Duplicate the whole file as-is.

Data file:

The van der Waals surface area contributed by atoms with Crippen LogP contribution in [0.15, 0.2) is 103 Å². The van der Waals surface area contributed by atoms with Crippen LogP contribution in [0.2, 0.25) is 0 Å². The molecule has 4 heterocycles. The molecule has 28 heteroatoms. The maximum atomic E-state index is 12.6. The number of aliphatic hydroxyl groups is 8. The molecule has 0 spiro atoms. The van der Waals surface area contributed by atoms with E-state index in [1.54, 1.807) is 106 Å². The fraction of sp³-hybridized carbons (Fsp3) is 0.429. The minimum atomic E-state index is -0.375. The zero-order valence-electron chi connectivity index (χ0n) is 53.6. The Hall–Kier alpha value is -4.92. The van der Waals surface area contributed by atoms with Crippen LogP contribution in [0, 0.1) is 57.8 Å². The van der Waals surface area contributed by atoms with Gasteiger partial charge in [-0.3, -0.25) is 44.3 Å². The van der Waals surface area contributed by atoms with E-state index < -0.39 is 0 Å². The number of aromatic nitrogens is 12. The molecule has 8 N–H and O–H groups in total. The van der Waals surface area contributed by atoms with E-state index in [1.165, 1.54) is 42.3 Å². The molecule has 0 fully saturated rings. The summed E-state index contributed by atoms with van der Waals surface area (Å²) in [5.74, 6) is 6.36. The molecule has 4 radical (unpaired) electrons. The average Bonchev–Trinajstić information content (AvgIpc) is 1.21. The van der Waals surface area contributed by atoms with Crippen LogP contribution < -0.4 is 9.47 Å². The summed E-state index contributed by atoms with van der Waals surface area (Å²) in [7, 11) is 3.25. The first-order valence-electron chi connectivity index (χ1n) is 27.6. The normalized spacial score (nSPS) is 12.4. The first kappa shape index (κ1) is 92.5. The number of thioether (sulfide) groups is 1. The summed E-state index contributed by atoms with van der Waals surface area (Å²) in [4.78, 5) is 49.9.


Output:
The van der Waals surface area contributed by atoms with Crippen LogP contribution in [0.15, 0.2) is 103 Å². The van der Waals surface area contributed by atoms with Crippen LogP contribution in [0.2, 0.25) is 0 Å². The molecule has 4 heterocycles. The molecule has 28 heteroatoms. The maximum atomic E-state index is 12.6. The number of aliphatic hydroxyl groups is 8. The molecule has 0 spiro atoms. The van der Waals surface area contributed by atoms with E-state index in [1.54, 1.807) is 106 Å². The fraction of sp³-hybridized carbons (Fsp3) is 0.429. The minimum atomic E-state index is -0.375. The zero-order valence-electron chi connectivity index (χ0n) is 53.6. The Hall–Kier alpha value is -4.92. The van der Waals surface area contributed by atoms with Crippen LogP contribution in [0, 0.1) is 57.8 Å². The van der Waals surface area contributed by atoms with Gasteiger partial charge in [-0.3, -0.25) is 44.3 Å². The van der Waals surface area contributed by atoms with E-state index < -0.39 is 0 Å². The number of aromatic nitrogens is 12. The molecule has 8 N–H and O–H groups in total. The van der Waals surface area contributed by atoms with E-state index in [1.165, 1.54) is 42.3 Å². The molecule has 0 fully saturated rings. The summed E-state index contributed by atoms with van der Waals surface area (Å²) in [5.74, 6) is 6.36. The molecule has 4 radical (unpaired) electrons. The average Bonchev–Trinajstić information content (AvgIpc) is 1.21. The van der Waals surface area contributed by atoms with Crippen LogP contribution < -0.4 is 9.47 Å². The summed E-state index contributed by atoms with van der Waals surface area (Å²) in [7, 11) is 3.25. The first-order valence-electron chi connectivity index (χ1n) is 27.6. The normalized spacial score (nSPS) is 12.4. The first kappa shape index (κ1) is 92.5. The number of thioether (sulfide) groups is 1. The summed E-state index contributed by atoms with van der Waals surface area (Å²) in [4.78, 5) is 49.9.